Animation artist, Mike Morris, describes how in spite of technological innovation furthering technical skills and abilities, being able to draw audiences emotionally lies at the heart of animation.
Mike Morris is a Director and Storyboard artist of animation. His past projects include globally popular animated series like The Simpsons and Disney’s Duck Tales (2017) amongst others. With a personal love for classic and action adventure animation, his list of past clients ranges from the likes of timeless Disney and Warner to the more contemporary DreamWorks.
Could you please describe your creative process when starting a new project?
Mike: Starting a project, I always look for the meaning behind it – “Why tell this story? What message is it going to resonate with an audience? What are the ideas and emotions at play?” Very broad strokes. I find it’s best for me to work from the general to the specific as things progress.
Could you tell us more about the process and experience of animating for a series as popular as The Simpsons?
Mike: I got to The Simpsons around Season 17 or 18 while The Simpsons Movie was being produced. Of course, by then the process had been running quite smoothly with a crew that had been working on it for quite some time. Well, for those who hadn’t been absorbed by the movie, the process they use is very highly classical animation-based and hasn’t changed all that much outside of going digital since the late 1980s. I got in with a large group of new talent, so we learned all about how to layout a scene from a storyboard; how to not tip a joke, and how to act in character.
Also, we were working on a paper at first, so that was a cool experience. It’s the last show standing that habitually still does character layout work– that’s the main reason the show has such a high acting quality compared to shows that try and cram everything into storyboards, then spend a ton of time later on fixing everything that’s broken. It was great working with characters like the Simpsons family and favorites like Mr. Burns and Dr. Nick. It was like hanging out with friends.
What are the most important skill set and qualities you think an animator should have?
Mike: The ability to perform, to entertain first and foremost. You can be a wonderful artist and can draw to the finest technical detail, but if you can’t evoke emotion from an audience with your portrayal of your character, you’ll lose your audience.
So being aware and cognizant of what your character is thinking and feeling at all times is super important. Drawing ability, yes. Technical ability, yes again. But if you’re a natural entertainer, boom, you’re in a good spot. I would also point to having a very disciplined work ethic because, no matter what shortcuts technology gives us, animation will always require a lot of effort to make it good.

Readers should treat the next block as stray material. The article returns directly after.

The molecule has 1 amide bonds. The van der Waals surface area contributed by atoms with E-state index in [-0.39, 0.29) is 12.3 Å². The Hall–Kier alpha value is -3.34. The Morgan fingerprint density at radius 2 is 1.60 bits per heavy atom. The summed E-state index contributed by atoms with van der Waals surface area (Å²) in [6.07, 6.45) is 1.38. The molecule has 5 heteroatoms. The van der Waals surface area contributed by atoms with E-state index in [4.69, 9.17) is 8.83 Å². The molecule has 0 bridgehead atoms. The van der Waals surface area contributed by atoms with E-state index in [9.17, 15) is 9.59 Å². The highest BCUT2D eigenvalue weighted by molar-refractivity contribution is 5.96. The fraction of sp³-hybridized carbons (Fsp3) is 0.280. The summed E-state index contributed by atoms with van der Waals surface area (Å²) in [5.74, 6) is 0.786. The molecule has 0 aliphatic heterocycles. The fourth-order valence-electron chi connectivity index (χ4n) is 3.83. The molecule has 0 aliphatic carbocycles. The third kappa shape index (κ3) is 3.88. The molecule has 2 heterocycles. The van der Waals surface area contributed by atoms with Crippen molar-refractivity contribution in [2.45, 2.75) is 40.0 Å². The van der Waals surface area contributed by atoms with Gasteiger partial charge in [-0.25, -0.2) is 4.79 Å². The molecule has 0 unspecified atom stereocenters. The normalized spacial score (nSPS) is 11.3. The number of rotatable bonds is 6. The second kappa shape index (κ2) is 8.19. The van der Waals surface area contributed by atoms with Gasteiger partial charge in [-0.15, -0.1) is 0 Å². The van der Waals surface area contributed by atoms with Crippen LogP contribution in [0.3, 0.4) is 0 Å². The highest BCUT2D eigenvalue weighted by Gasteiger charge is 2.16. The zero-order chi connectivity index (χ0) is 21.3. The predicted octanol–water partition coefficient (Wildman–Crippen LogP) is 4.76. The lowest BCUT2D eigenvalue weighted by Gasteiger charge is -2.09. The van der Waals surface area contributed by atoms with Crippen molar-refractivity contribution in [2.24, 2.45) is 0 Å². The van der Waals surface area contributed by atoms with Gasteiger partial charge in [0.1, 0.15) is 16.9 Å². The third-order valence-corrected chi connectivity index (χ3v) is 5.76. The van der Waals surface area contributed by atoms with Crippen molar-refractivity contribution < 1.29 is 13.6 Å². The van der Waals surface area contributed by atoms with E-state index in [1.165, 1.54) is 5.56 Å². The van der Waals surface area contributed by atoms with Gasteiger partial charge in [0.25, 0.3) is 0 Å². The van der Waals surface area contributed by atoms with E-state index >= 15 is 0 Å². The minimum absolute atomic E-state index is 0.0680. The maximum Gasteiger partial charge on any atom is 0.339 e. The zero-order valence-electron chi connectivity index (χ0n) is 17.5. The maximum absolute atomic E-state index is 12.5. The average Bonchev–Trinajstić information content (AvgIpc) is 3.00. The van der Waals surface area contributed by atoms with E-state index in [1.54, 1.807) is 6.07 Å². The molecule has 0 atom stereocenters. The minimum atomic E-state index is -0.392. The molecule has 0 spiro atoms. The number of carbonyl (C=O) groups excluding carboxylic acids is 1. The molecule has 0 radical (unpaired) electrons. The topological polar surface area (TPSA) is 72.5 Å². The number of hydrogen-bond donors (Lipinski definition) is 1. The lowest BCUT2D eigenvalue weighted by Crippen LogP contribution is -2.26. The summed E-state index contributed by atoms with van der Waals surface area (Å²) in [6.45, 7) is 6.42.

What characteristics do you appreciate or expect in a client you choose to work with?
Mike: There is always appreciated for a client that understands what they want and can verbalize it directly while still being open to ideas and furthering concepts, instead of someone who just sets you on an “I’ll know it when I see it” sort of creative desert without any real direction. Someone who understands collaboration and the exciting opportunities it can provide.
Could you name your most enjoyed projects and what about them excited you most?
Mike: I really enjoyed working on a storyboard animatic called “Race around the Moon” I did for Toon Boom’s training materials, in that I was given creative carte blanche to do what I wanted to from worldbuilding to character creation and from script to animatic screen. That was fun.
What kind of projects are you looking to get involved in at this point?
Mike: Animated Series/Features
How do you achieve synergy between you and your client to arrive at a mutually desired result?
Mike: In my opinion, a hard and fast rule doesn’t exist for how to achieve any sort of synergistic relationship between an artist and client. It’s unique to the pairing, like any relationship. The best thing you can build is to trust and trust in several aspects really. Both creatively and practically. I feel the only real way to achieve this is with a certain amount of humility and child-like excitement for a project that spurs ideas onto greater heights as they mature into something tangible.
What are your ‘weapons of choice’ when choosing tools to work with?
Mike: I use Toon Boom’s Storyboard Pro the most often of anything, followed by Toon Boom Harmony, Celsys’ Clip Studio Paint, and Adobe Premiere for editing, among various other software.
Could you tell us which animated works you look up to as an animator yourself and why you admire them?
Mike: I absolutely love classic Disney and Warner Bros Looney Tunes animation. There was just so much heart and emotion invested in those classic Disney films, coupled with a mastery of the craft (having largely innovated most of it themselves) that is hard to find elsewhere. That “Disney Magic” as it were. Also, you’d be hard-pressed to find as much clever wit as are in those classic Looney Tunes shorts.
Anything Mike Maltese, Chuck Jones, and Maurice Noble worked on was gold on film. The funniest gold you could ask for. I love action adventure animation, and some anime; I’m a sucker for sword and sorcery stuff and cool sci-fi and Kaiju/Robot fight movies. I love anything that I will as an audience member become invested in emotionally. That’s what I look for, pure storytelling with real motivations and stakes for the characters involved. That is what excites me and those are the works I admire.